No House Vote On Syria Resolution If Votes Aren’t There?

Would House Republicans really defer from voting on a Syria resolution to prevent embarrassing the President on the world stage?

Capitol Building Daytime 1

National Review’s John Fund passes along a report that top Congressional Republicans may not bring the Syria resolution to the floor if its apparent that it would be defeated:

Congressional aides in both parties tell me that the chances of President Obama winning House approval for military action in Syria are so bad they actually doubt the House would ultimately vote on it if failure seemed certain.

(…)

“I just don’t believe that if defeat is certain, the House leadership will want to see a president utterly humiliated on the House floor in a public vote,” one top aide to the Republican leadership told me. Should the full Senate vote to approve an attack on Syria — as still appears somewhat likely — the battle would shift to the House. “An attempt would be made to let the whole thing go away. I don’t think it would be done to give the GOP any extra leverage in debt-ceiling or budget negotiations — Obama isn’t the grateful type — but simply because the weakness it would demonstrate wouldn’t be good for the country,” the aide told me.

It’s worth noting, of course, that this is coming from unnamed aides rather than from anyone who is actually part of leadership, so it’s worth taking the report with a grain of salt. Nonetheless, it does raise an interesting point. President’s have lost House votes in the past, but it’s always been on domestic issues. I can’t say I’ve done any significant research on the matter, but I’m fairly certain that there’s no real precedent in recent American history for a situation where a President seeking authorization to use military force has failed to obtain Congressional approval after having made taking that action known to the world in the manner that President Obama had. It’s unclear what impact that would have on the President’s ability to persuade other nations to act on other issues in the future, and one would think that the White House took this possibility into account when they made the decision to take the matter to Congress.

The cynical political observer, of course, will scoff at the idea that House leadership would desire to cut the President a break on this vote out of some sense of patriotism. For the past four and a half years, Republicans have thought nothing of challenging the President at every turn, often under the observation of the rest of the world. Indeed, one could point to the Debt Ceiling debate of Summer 2011 as an example of the House doing exactly what this aide says he doesn’t think they’d want to do this time. Turning down a Presidential request like this would be virtually unprecedented and would arguably be very politically damaging to the President. Why wouldn’t Republicans want to see that happen if they had the power to do so?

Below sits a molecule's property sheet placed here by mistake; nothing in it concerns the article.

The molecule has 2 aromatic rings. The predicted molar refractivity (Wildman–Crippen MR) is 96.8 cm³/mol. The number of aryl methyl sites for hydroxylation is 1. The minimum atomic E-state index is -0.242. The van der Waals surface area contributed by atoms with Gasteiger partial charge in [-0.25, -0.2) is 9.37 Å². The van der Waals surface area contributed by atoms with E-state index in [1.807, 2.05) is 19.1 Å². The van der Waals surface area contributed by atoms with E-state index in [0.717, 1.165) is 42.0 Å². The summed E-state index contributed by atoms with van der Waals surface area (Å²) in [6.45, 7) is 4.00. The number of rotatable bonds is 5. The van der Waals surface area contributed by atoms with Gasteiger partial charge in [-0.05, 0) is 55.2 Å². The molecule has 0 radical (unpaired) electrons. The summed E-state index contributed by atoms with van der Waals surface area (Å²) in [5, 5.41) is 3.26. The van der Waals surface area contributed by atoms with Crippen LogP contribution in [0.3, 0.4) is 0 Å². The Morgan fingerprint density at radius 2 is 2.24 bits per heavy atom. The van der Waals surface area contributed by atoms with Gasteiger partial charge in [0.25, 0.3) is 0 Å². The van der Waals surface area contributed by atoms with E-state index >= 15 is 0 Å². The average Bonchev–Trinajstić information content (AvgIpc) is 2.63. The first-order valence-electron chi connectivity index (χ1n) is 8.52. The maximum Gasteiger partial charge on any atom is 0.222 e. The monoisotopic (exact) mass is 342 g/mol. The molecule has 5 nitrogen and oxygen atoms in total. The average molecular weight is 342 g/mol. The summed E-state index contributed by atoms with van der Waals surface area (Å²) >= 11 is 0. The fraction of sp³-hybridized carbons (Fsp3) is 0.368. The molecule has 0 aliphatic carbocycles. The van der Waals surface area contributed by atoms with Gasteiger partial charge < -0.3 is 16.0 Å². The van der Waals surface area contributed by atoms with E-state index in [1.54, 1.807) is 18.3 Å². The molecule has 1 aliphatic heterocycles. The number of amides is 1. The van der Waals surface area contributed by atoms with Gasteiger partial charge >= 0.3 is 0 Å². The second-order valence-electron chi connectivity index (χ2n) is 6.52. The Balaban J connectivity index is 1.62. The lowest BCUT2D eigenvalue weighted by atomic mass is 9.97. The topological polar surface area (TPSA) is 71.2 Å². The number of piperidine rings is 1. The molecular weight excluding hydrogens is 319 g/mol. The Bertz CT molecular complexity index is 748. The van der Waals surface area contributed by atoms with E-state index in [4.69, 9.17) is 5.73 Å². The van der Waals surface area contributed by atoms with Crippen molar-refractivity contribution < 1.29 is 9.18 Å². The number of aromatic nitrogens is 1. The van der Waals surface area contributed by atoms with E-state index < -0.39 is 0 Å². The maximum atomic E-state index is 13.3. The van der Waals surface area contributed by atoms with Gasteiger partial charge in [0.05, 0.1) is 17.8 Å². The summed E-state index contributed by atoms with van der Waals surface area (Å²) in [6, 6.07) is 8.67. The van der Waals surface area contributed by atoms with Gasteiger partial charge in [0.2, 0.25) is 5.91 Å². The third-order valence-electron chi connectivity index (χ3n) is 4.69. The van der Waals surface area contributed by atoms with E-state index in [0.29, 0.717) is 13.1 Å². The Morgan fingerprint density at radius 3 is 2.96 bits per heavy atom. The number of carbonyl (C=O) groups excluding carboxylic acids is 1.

Even assuming, though, that the House leadership decided to defer on a vote for the “good of the country,” it’s not clear that this would have any real impact on how the rest of the world reacts. If there’s no vote, and the President doesn’t act on his own, then the consequences would largely be the same as if the House had rejected the resolution. Additionally, it strikes me that not holding a vote on something as important as this would be something of a cop-out. Throughout August, many Members of Congress were calling on the President to seek Congressional authorization before making any move on Syria. As I’ve explained before, I think that this was the right position to take. Like President’s before him, President Obama initially took the position that he didn’t need to seek authorization for the kind of attack he hand in mind. Then, he changed his mind, and made the right decision. Now that the ball is in Congress’s court, they owe it to the country to go on the record, even if it means a rejection of the President’s request. Otherwise, they’re not really doing their job.

FILED UNDER: Barack Obama, Congress, Military Affairs, National Security, Politicians, US Politics,
Doug Mataconis
About Doug Mataconis
Doug holds a B.A. in Political Science from Rutgers University and J.D. from George Mason University School of Law. He joined the staff of OTB in May 2010. Before joining OTB, he wrote at Below The BeltwayThe Liberty Papers, and United Liberty Follow Doug on Twitter | Facebook

Comments

  1. mantis says:

    I’m fairly certain that there’s no real precedent in recent American history for a situation where a President seeking authorization to use military force has failed to obtain Congressional approval after having made taking that action known to the world in the manner that President Obama had.

    1999, Yugoslavia.

  2. Dave Schuler says:

    The more interesting question is whether the authorization bill will make it to the floor of the Senate.

  3. Pinky says:

    @mantis: Slightly different, but support for the Contras and the South Vietnamese.